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Essay on " Ashoka" in English, full Essay, Paragraph, Speech for Class 7, 8, 9, 10, and 12 Kids, Students for Examination.

 Ashoka

Ashoka was one of the greatest emperors of India. He was the grandson of Chandragupta, who ruled the Mauryan Dynasty from 269 to 232 BC. He was one of India's most memorable rulers.

Ashoka was the third emperor of the Mauryan Dynasty. He ruled from 273-232 BC. He had all the good qualities of a king.

By the 3century BC, the kingdom of Magadha under the power of the Mauryas controlled almost the entire Indian subcontinent except for the southern tip of India. However, Buddhist missionaries of Ashoka extended religious influences into Ceylon, which became a strong pillar of 'Theravada' Buddhism with Ashoka's effort.

At a very young age, he became the viceroy of Taxila and later of Ujjain. He ascended the throne in 273 BC, but there was a dispute over the succession of the throne which delayed his coronation until 269BC. In 261, he annexed Kalinga, a huge area between the Mahanadi and Godavari rivers, killing over 100,000 people and taking about 150,000 captives. This war changed Ashoka's life. He was very shocked to see the outcome of the war and became sad. He devoted the rest of his life spreading 'Dharma', the Buddhist law of piety.

After Kalinga's war, Ashoka gave up hunting, royal luxuries, and the use of meat in the royal kitchen. He built many hospitals both for human beings and animals, within his own kingdom and in the neighborhood. On the highways, banyan trees were planted to provide shade to the travelers, wells were dug, water pumps were installed and the rest houses were constructed to give comfort to the tired travelers. Ashoka made pilgrimages to holy places in India, preaching the law of piety to his subjects. He appointed officers; 'Dharma Mahamatras' to spread goodness among people. He taught everybody to respect elders, to be kind to servants, serfs, and beasts of burden, to be truthful, and to respect the beliefs of fellowmen.

The Ashokan Empire comprised modern Afghanistan, south of the Hindu Kush, Baluchistan, Sind, Kashmir, and the area of lower Himalayas and the whole of India and Pakistan except the southern tip of India. The central area was governed directly from Patliputra. The remote kingdoms were divided among four viceroys, who were close relatives of the imperial family. A council of ministers acted as an advisory body for the King. Apart from this, there was a well-defined bureaucratic structure.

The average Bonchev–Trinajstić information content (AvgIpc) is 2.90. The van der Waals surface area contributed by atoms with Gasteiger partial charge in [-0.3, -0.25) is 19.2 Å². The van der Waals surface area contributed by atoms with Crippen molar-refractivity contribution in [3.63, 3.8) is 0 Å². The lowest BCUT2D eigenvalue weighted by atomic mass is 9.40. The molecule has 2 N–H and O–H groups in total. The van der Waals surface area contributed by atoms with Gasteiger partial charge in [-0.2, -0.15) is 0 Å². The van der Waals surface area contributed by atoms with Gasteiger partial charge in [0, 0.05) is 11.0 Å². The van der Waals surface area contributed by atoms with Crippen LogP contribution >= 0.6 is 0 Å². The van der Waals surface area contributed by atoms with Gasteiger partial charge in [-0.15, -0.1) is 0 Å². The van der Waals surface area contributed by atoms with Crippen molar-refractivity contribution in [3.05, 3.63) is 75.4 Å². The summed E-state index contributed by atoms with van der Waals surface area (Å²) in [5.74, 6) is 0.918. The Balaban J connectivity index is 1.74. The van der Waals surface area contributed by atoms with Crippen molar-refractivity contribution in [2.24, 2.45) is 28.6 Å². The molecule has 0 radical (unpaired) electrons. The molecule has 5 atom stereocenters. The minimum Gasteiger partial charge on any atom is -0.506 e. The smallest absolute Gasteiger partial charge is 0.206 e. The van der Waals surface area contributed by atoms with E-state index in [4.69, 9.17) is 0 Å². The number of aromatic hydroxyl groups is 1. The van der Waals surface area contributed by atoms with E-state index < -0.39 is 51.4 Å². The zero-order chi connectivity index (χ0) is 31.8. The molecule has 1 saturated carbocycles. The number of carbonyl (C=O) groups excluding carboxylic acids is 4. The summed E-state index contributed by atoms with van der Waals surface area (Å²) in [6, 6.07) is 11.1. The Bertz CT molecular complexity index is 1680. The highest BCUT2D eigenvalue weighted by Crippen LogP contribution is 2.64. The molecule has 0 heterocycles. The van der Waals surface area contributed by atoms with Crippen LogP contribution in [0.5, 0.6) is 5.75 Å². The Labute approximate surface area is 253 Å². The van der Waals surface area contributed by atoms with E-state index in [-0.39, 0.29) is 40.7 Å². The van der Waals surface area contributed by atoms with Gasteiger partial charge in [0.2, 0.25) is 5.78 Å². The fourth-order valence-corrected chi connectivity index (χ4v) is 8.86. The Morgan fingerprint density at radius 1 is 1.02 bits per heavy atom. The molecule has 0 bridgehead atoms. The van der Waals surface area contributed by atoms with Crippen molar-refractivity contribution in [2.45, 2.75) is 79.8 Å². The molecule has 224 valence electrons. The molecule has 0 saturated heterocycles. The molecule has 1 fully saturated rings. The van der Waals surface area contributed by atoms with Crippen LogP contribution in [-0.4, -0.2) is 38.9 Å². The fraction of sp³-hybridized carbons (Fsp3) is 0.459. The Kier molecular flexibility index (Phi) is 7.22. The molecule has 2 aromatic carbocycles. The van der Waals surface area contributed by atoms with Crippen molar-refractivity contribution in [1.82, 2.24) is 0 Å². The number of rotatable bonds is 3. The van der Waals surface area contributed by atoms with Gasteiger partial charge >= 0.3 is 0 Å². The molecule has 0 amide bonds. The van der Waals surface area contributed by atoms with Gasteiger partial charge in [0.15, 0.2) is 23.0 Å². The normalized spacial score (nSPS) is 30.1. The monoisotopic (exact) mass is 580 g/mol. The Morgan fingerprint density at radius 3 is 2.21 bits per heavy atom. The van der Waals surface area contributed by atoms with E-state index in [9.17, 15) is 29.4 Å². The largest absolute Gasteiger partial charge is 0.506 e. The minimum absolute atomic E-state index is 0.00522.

Ashoka took to non-violence, though a standing army was maintained. The Kalinga Edict clearly stated to people not to revolt as the Emperor even in his sorrow had the power to crush them and give them the death penalty.

A Tibetan tradition reveals that he died at Taxila. He had two grandsons, Dasratha and Samprathi who succeeded him and divided the empire. But within fifty years of Asoka's death, a Brahmanical reaction led by Pusyamitra brought the dynasty to an end.

From the sixteenth year of his reign, Ashoka permanently recorded ethical doctrines by inscribing them on the rocks, sandstone pillars, and cave walls in the various regional languages. Ashoka is said to have built over 8,000 Temples and more than 1,000 Stupas or tombs in honor of Buddha. The stupa at Bhilsa still survives. The surviving gray sandstone pillars of his palace at Patliputra (modern Patna) reveals wonderful brilliant art in detail. Ashoka's lion seal carved on the Sarnath pillar became modern India's state seal and Ashoka's wheel is represented on the central stripe of India's flag.

Ashoka wanted to spread his message across India, so he sent ambassadors to the east. He sent his son, Mahendra, and daughter Samghamitra to Ceylon, to spread the faith of Buddhism. A mission was also sent to Burma, the Himalayan regions, and beyond. He was a great king whom we can't forget. He is truly known as Ashoka 'The Great'.



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